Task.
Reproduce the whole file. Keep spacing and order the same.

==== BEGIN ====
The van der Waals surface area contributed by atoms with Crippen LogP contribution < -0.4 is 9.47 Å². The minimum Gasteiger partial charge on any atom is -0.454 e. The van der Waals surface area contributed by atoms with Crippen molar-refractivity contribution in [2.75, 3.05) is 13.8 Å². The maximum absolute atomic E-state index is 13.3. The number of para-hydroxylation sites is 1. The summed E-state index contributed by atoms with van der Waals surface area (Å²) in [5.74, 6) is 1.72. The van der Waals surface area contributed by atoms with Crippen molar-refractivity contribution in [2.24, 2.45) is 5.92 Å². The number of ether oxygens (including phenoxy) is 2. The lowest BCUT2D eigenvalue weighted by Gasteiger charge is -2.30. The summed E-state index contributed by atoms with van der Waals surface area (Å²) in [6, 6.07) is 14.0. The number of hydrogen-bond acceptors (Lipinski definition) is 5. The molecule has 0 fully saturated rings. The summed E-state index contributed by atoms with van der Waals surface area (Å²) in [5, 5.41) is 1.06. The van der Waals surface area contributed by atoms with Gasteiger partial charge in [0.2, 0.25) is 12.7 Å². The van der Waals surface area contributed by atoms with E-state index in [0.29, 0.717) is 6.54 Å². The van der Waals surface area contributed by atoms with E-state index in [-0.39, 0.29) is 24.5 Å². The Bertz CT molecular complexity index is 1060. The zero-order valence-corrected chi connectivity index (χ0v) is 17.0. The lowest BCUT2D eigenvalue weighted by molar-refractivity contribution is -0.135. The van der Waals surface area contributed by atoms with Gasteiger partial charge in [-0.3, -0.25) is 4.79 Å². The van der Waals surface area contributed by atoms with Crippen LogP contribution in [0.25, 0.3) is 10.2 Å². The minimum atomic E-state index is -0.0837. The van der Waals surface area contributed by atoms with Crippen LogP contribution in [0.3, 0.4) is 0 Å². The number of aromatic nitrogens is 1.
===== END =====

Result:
The van der Waals surface area contributed by atoms with Crippen LogP contribution < -0.4 is 9.47 Å². The minimum Gasteiger partial charge on any atom is -0.454 e. The van der Waals surface area contributed by atoms with Crippen molar-refractivity contribution in [2.75, 3.05) is 13.8 Å². The maximum absolute atomic E-state index is 13.3. The number of para-hydroxylation sites is 1. The summed E-state index contributed by atoms with van der Waals surface area (Å²) in [5.74, 6) is 1.72. The van der Waals surface area contributed by atoms with Crippen molar-refractivity contribution in [2.24, 2.45) is 5.92 Å². The number of ether oxygens (including phenoxy) is 2. The lowest BCUT2D eigenvalue weighted by Gasteiger charge is -2.30. The summed E-state index contributed by atoms with van der Waals surface area (Å²) in [6, 6.07) is 14.0. The number of hydrogen-bond acceptors (Lipinski definition) is 5. The molecule has 0 fully saturated rings. The summed E-state index contributed by atoms with van der Waals surface area (Å²) in [5, 5.41) is 1.06. The van der Waals surface area contributed by atoms with Gasteiger partial charge in [0.2, 0.25) is 12.7 Å². The van der Waals surface area contributed by atoms with E-state index in [0.29, 0.717) is 6.54 Å². The van der Waals surface area contributed by atoms with E-state index in [-0.39, 0.29) is 24.5 Å². The Bertz CT molecular complexity index is 1060. The zero-order valence-corrected chi connectivity index (χ0v) is 17.0. The lowest BCUT2D eigenvalue weighted by molar-refractivity contribution is -0.135. The van der Waals surface area contributed by atoms with Gasteiger partial charge in [-0.3, -0.25) is 4.79 Å². The van der Waals surface area contributed by atoms with Crippen LogP contribution in [0.25, 0.3) is 10.2 Å². The minimum atomic E-state index is -0.0837. The van der Waals surface area contributed by atoms with Crippen LogP contribution in [0.3, 0.4) is 0 Å². The number of aromatic nitrogens is 1.